Since power-generation infrastructure must generally be fixed in location, it is very important for decision makers to have access to the most accurate resource estimates achievable. For wind, resource assessments are typically done using the “measure-correlate-predict” (MCP) method, wherein a short period of wind tower measurements is correlated with a long-term near-surface wind record in order to predict the wind climatology at turbine height [7]. The observation-based turbine-level wind datasets used to identify potential sites for wind power installations are typically brief in duration, and more importantly are very sparse in their spatial coverage. Furthermore, one of the largest practically accessible wind resources within US territory is offshore of the East Coast (particularly in the vicinity of New England; [24], [27] and [3]). Observations in this area are very limited. Satellite-based synthetic aperture radar measurements (e.g. [22]), have shown promise for oceanic regions; however, the associated retrieval techniques involve many assumptions.

Observation-based solar resource assessments take advantage of long-term radiation measurement networks such as the 14-station SURFRAD/ISIS network in the US [4]. Other observation sources include the Cooperative Networks for Renewable Resource Measurements (CONFRRM; [35]), the University of Oregon Solar Radiation Monitoring Laboratory [36], a number of state monitoring networks (such as the Illinois Climate Network; [37]), and observations supporting solar development by private companies. Complementary satellite observations, conventional surface observations, and model analyses and forecasts [26] also play a role in solar resource assessment.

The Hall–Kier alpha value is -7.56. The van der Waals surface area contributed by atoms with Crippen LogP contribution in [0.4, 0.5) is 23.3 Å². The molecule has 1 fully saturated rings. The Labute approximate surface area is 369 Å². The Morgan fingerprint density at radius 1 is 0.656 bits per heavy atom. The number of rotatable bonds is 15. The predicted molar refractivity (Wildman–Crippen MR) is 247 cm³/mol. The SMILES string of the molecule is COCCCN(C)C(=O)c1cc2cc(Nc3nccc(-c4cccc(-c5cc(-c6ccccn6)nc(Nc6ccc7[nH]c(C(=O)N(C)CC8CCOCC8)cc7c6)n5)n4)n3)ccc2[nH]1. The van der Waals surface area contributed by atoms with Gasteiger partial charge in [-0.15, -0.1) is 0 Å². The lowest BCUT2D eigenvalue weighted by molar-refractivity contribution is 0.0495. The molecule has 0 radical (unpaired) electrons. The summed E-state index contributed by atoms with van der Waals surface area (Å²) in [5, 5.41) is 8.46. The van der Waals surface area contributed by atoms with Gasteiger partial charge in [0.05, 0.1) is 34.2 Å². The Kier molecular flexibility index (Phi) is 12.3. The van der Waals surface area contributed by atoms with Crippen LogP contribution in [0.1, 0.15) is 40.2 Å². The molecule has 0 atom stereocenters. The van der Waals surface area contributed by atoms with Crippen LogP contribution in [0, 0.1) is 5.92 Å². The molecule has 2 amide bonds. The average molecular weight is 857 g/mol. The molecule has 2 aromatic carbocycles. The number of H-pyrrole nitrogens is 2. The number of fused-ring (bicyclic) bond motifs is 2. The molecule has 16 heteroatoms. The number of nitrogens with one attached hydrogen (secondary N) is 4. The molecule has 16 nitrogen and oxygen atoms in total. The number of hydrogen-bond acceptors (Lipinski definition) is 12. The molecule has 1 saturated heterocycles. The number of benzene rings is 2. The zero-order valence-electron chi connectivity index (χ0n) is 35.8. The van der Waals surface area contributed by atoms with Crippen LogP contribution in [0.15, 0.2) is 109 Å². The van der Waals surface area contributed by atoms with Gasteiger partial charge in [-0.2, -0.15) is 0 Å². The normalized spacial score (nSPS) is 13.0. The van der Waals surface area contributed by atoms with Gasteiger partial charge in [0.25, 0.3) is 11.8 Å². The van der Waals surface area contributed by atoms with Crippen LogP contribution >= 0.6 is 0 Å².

In addition to a number of resource datasets developed by private companies (e.g., 3Tier, SOLARGIS, Meteonorm), the DOE’s National Renewable Energy Laboratory (NREL) has developed wind and solar resource maps for the period since the early 1990s. Maps of the long-term average 80-m wind speed over the contiguous US (CONUS), with 2.5-km horizontal resolution, were derived using fine-resolution simulations and validation-based bias corrections [12]. In addition, the National Solar Radiation Data Base (NSRDB), containing data for over 1400 stations, has been developed based on a number of statistical models [34]. Extending this effort for wind resources, Draxl et al. [10] have recently produced a grid integration dataset for wind energy, referred to as the WIND Toolkit, which includes model-derived meteorological data and simulated forecasts for over 100 000 land-based and offshore wind power production sites.